They were different times - there is no question about that.
Visitors to Muskegon over the years have seen many changes. Keaton himself noted this when he returned to town with his wife, Eleanor, for a visit back in 1949.
Check out this week's Muskegon Chronicle "Looking Back" feature for a view of another section of the city from Buster's era that doesn't show up in postcards.
Looking Back:This week’s retrospective is from 1917 when, prodded by local civic organizations as well as The Chronicle, the prosecuting attorney moved to shut down Muskegon’s red light district.
March 29, 2010, 9:10AM
The Chronicle said on April 3, 1917:
The blow that means the end of licensed vice in Muskegon was struck yesterday afternoon by Prosecuting Attorney Christian A. Broek when he filed 12 separate and distinct bills for injunction in circuit court to put out of business every house operating in the so-called “sawdust” district.
The Hattie Dolly rooming house, 147 W. Western Avenue, that came so prominently before the public eye as a result of a police raid last fall, is also included.
Mayor Arnt Ellifson had given his approval of the prosecuting attorney’s move. The mayor pledged The Chronicle, the pastors of the city, the civic department of the Muskegon Woman’s Club, the W.C.T.U. and others some time ago, that, if re-elected, he would bar organized vice from Muskegon.
Not a Criminal Proceeding
The prosecutor brings his action under the well-known injunction and abatement law, passed by the 1915 state legislature, which authorizes public officials to close any house whose reputation as a resort of ill-fame has become generally established. Absolute proof that the house is being run as a house of ill-fame is not needed under this law.
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Muskegon’s city fathers attempted to turn the once-rowdy Lumber Queen into a respectable matron when they moved to shut down the red light district in 1917.
At the height of the lumber era, an estimated 85 saloons lined Ottawa Street, most with rooms upstairs for prostitutes.
In 1887, the local prostitutes — including Big Delia and Spanish Lou — joined in the city’s Fourth of July celebration, setting up a bandstand and hiring a Milwaukee band to entertain “something like a thousand” lumberjacks.
The city turned to manufacturing after the timber was exhausted, and aspirations to respectability came with a more settled workforce.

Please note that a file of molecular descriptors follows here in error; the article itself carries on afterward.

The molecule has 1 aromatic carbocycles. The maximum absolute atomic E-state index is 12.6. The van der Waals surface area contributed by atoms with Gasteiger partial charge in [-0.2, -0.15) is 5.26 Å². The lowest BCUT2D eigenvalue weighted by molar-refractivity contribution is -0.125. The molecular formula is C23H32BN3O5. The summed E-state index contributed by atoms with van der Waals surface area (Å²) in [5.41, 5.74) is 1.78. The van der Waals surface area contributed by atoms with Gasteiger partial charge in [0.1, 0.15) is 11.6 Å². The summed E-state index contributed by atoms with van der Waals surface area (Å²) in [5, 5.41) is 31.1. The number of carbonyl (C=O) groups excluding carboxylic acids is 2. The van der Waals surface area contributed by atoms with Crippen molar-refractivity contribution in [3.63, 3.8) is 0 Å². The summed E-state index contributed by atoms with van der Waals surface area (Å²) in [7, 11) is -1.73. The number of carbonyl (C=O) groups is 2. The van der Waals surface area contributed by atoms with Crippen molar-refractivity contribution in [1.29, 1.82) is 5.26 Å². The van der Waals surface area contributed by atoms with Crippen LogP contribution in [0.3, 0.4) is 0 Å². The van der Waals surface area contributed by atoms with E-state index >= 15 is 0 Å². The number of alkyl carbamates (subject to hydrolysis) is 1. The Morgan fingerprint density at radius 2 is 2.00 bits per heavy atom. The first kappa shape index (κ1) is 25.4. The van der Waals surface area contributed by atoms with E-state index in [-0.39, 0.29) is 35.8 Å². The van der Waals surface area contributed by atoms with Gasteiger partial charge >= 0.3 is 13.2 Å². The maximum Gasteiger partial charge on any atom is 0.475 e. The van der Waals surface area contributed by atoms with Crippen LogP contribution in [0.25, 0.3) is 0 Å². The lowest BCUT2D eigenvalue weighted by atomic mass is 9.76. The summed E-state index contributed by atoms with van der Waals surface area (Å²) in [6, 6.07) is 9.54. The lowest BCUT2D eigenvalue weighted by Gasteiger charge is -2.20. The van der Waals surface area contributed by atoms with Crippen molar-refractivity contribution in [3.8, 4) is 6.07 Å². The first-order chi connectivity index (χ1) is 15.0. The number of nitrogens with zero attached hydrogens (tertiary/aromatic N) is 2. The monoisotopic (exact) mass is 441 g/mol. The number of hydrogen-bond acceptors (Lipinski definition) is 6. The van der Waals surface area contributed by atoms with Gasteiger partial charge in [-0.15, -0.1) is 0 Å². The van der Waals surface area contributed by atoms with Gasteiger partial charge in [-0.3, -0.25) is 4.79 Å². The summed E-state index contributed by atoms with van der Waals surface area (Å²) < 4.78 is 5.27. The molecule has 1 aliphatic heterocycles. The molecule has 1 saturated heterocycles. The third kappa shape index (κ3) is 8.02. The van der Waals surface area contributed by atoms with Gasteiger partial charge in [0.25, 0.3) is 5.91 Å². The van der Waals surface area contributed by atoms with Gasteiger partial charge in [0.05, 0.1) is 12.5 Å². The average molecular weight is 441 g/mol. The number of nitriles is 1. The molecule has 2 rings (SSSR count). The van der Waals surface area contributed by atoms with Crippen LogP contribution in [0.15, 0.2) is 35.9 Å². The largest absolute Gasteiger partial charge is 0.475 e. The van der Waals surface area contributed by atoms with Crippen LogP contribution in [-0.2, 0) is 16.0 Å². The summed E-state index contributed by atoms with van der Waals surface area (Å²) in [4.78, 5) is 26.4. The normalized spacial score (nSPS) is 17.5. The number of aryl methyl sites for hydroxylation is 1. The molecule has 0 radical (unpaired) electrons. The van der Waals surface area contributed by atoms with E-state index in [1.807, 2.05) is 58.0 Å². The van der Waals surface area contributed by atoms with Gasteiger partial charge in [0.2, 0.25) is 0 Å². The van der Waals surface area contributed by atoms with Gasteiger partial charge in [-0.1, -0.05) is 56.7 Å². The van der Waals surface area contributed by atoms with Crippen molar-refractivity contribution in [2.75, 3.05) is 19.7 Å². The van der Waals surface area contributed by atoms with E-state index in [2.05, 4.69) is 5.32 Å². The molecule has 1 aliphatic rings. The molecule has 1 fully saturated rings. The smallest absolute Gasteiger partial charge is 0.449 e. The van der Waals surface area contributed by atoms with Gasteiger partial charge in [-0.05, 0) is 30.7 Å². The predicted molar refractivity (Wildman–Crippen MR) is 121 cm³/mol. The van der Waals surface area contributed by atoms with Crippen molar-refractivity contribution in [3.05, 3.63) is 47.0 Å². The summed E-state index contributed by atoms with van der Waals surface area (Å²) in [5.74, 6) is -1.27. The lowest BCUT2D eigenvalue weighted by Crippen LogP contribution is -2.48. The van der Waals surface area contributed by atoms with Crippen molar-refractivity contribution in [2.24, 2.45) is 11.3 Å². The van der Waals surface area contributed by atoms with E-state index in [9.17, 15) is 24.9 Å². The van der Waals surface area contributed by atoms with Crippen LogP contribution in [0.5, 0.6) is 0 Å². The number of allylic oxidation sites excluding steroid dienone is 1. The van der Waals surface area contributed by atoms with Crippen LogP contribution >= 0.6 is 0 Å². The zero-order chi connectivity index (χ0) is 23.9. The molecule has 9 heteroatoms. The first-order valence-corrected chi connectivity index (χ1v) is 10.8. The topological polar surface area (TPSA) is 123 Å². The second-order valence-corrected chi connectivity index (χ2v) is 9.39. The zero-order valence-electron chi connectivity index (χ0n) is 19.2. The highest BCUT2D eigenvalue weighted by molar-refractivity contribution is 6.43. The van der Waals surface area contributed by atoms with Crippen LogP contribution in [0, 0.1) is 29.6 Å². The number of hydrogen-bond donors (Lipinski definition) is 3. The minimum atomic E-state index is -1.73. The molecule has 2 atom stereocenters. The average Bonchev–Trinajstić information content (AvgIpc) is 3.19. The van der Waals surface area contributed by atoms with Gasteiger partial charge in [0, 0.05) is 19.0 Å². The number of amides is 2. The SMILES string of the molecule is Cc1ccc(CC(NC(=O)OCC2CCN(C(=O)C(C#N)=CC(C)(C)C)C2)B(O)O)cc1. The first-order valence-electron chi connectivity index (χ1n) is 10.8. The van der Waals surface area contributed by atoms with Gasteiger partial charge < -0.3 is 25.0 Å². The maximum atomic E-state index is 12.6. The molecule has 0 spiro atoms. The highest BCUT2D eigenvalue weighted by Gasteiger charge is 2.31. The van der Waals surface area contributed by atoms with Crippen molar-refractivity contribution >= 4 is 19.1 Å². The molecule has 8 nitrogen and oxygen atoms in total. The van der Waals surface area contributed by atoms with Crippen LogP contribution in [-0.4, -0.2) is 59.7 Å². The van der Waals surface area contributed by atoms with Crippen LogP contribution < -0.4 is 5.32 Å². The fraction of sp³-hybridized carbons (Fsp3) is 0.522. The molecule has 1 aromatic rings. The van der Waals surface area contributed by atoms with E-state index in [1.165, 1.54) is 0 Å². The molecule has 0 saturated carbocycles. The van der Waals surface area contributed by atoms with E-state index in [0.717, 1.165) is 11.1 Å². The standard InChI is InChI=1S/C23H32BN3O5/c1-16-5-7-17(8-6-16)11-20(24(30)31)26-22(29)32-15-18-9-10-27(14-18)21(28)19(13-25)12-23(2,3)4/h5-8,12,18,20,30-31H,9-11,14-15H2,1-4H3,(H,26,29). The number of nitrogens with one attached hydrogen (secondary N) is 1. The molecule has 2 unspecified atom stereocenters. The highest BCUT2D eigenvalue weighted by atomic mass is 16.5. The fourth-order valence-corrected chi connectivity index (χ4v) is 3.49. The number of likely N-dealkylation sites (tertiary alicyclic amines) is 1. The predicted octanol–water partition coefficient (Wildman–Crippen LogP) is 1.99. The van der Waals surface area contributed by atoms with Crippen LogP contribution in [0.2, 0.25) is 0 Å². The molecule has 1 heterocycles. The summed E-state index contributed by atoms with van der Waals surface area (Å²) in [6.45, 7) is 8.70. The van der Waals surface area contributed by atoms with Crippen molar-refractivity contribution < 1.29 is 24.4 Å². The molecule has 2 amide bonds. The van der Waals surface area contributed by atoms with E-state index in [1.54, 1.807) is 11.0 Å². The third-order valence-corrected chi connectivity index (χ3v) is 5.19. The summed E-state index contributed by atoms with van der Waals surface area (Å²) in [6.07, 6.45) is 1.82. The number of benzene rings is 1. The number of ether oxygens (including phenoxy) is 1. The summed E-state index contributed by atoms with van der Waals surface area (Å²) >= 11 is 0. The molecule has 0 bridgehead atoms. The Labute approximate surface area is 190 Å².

Still, a much smaller red light district lingered on in the city long after the loggers headed west. Camouflaged as boarding houses, the brothels relocated a few blocks west from the infamous Sawdust Flats, close to where the new Central Fire Station, 770 Terrace, now stands.
Although Congress passed anti-prostitution legislation in 1910 and the state followed in 1915, it took until 1917 for Muskegon to shut down its downtown brothels.
— By Dave LeMieux
The hearing on the prosecutor’s requests for injunctions closing these houses will be held 10 a.m. Monday in the circuit court. Whether the proprietors of the houses will fight the action is not yet known. They generally don’t.
The actions are not criminal prosecutions. Proprietors and inmates of the houses will not be thrown into jail. The resorts will be merely put out of business, and the sheriff will be authorized to clean out the houses and get rid of the furniture and everything else in them.
Will be up to the police
Mr. Broek declares that once licensed vice is barred from Muskegon by the successful culmination of the suits now launched, it is then up to the police to keep the city clean. “The city of Muskegon has an adequate rooming house ordinance that should prevent these people from getting into downtown blocks or respectable residence districts,” he said. “It is up to the police and city attorney to enforce city ordinances, the prosecuting attorney has nothing to do with it. I shall expect the city administration to keep Muskegon clean.”
Mr. Broek planned this action immediately after his election. He told The Chronicle so before he took office and told the mayor Jan. 4. His only reason he has not taken action before this is because he was unwilling to give it a political tinge by springing it just before the spring election.
Mayor agreed to move
In an interview with The Chronicle today he defended his position as follows:
“Upon my coming into office as prosecuting attorney, Mr. Jackson, the assistant prosecutor and myself went thoroughly over the situation with regard to the red light district and we both agreed that the time had come when the law passed in 1915, Act. No. 272, providing for the abating and enjoining of houses of ill fame as nuisances, should be enforced.
"We thereupon conferred with the mayor, Mr. Ellifson, on Jan. 4, last, and pointed out to him the provisions of this law. He agreed that the segregated district should be wiped out, but asked us to defer action at that time because of the fact that the police were busy rooting out gambling and the slot machines.
"I therefore delayed taking further action before the spring election so that the move might have absolutely no political significance, as I do not believe the enforcement of the law should be partisan in character.”